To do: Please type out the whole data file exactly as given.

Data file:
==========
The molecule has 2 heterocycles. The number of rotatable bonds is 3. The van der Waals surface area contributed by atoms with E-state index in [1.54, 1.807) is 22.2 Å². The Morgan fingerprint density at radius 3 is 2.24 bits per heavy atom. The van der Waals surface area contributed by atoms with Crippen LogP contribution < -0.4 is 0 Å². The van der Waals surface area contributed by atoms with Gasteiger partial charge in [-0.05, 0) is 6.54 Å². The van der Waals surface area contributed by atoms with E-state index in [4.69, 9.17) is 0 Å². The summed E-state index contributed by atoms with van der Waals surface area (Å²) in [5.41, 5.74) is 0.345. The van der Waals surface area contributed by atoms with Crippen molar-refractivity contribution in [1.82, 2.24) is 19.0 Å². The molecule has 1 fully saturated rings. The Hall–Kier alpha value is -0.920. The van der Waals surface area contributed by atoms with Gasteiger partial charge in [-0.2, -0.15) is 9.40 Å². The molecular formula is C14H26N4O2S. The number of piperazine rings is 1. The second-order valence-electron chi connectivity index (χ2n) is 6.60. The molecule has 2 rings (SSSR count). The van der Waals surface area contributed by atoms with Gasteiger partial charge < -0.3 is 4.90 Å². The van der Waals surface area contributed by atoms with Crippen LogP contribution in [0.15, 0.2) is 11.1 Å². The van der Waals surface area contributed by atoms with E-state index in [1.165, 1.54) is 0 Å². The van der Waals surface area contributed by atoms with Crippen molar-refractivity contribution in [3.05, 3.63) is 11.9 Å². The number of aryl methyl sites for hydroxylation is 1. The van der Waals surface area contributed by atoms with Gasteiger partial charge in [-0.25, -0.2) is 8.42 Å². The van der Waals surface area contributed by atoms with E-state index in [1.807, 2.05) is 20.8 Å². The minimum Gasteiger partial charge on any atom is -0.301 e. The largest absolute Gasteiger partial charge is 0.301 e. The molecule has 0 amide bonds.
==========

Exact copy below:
The molecule has 2 heterocycles. The number of rotatable bonds is 3. The van der Waals surface area contributed by atoms with E-state index in [1.54, 1.807) is 22.2 Å². The Morgan fingerprint density at radius 3 is 2.24 bits per heavy atom. The van der Waals surface area contributed by atoms with Crippen LogP contribution < -0.4 is 0 Å². The van der Waals surface area contributed by atoms with Gasteiger partial charge in [-0.05, 0) is 6.54 Å². The van der Waals surface area contributed by atoms with E-state index in [4.69, 9.17) is 0 Å². The summed E-state index contributed by atoms with van der Waals surface area (Å²) in [5.41, 5.74) is 0.345. The van der Waals surface area contributed by atoms with Crippen molar-refractivity contribution in [1.82, 2.24) is 19.0 Å². The molecule has 1 fully saturated rings. The Hall–Kier alpha value is -0.920. The van der Waals surface area contributed by atoms with Gasteiger partial charge in [-0.2, -0.15) is 9.40 Å². The molecular formula is C14H26N4O2S. The number of piperazine rings is 1. The second-order valence-electron chi connectivity index (χ2n) is 6.60. The molecule has 2 rings (SSSR count). The van der Waals surface area contributed by atoms with Gasteiger partial charge < -0.3 is 4.90 Å². The van der Waals surface area contributed by atoms with Crippen LogP contribution in [0.15, 0.2) is 11.1 Å². The van der Waals surface area contributed by atoms with E-state index in [1.165, 1.54) is 0 Å². The van der Waals surface area contributed by atoms with Crippen molar-refractivity contribution in [3.05, 3.63) is 11.9 Å². The number of aryl methyl sites for hydroxylation is 1. The van der Waals surface area contributed by atoms with Gasteiger partial charge in [-0.25, -0.2) is 8.42 Å². The van der Waals surface area contributed by atoms with E-state index in [1.807, 2.05) is 20.8 Å². The minimum Gasteiger partial charge on any atom is -0.301 e. The largest absolute Gasteiger partial charge is 0.301 e. The molecule has 0 amide bonds.